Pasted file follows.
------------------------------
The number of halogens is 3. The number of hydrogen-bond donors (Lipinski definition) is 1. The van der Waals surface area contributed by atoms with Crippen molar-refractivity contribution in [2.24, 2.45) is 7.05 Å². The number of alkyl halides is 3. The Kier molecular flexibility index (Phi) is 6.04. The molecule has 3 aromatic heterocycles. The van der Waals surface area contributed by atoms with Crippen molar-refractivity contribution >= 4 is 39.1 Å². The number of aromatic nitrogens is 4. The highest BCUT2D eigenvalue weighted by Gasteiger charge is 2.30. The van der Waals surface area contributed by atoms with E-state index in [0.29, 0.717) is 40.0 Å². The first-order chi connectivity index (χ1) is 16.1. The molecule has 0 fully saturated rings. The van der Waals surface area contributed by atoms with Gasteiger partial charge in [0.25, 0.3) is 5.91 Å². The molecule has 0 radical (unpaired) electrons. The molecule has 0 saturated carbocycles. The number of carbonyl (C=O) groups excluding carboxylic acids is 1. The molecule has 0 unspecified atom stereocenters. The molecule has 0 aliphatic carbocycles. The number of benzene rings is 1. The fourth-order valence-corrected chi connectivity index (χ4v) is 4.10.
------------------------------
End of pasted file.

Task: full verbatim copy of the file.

The number of halogens is 3. The number of hydrogen-bond donors (Lipinski definition) is 1. The van der Waals surface area contributed by atoms with Crippen molar-refractivity contribution in [2.24, 2.45) is 7.05 Å². The number of alkyl halides is 3. The Kier molecular flexibility index (Phi) is 6.04. The molecule has 3 aromatic heterocycles. The van der Waals surface area contributed by atoms with Crippen molar-refractivity contribution >= 4 is 39.1 Å². The number of aromatic nitrogens is 4. The highest BCUT2D eigenvalue weighted by Gasteiger charge is 2.30. The van der Waals surface area contributed by atoms with E-state index in [0.29, 0.717) is 40.0 Å². The first-order chi connectivity index (χ1) is 16.1. The molecule has 0 fully saturated rings. The van der Waals surface area contributed by atoms with Gasteiger partial charge in [0.25, 0.3) is 5.91 Å². The molecule has 0 radical (unpaired) electrons. The molecule has 0 saturated carbocycles. The number of carbonyl (C=O) groups excluding carboxylic acids is 1. The molecule has 0 unspecified atom stereocenters. The molecule has 0 aliphatic carbocycles. The number of benzene rings is 1. The fourth-order valence-corrected chi connectivity index (χ4v) is 4.10.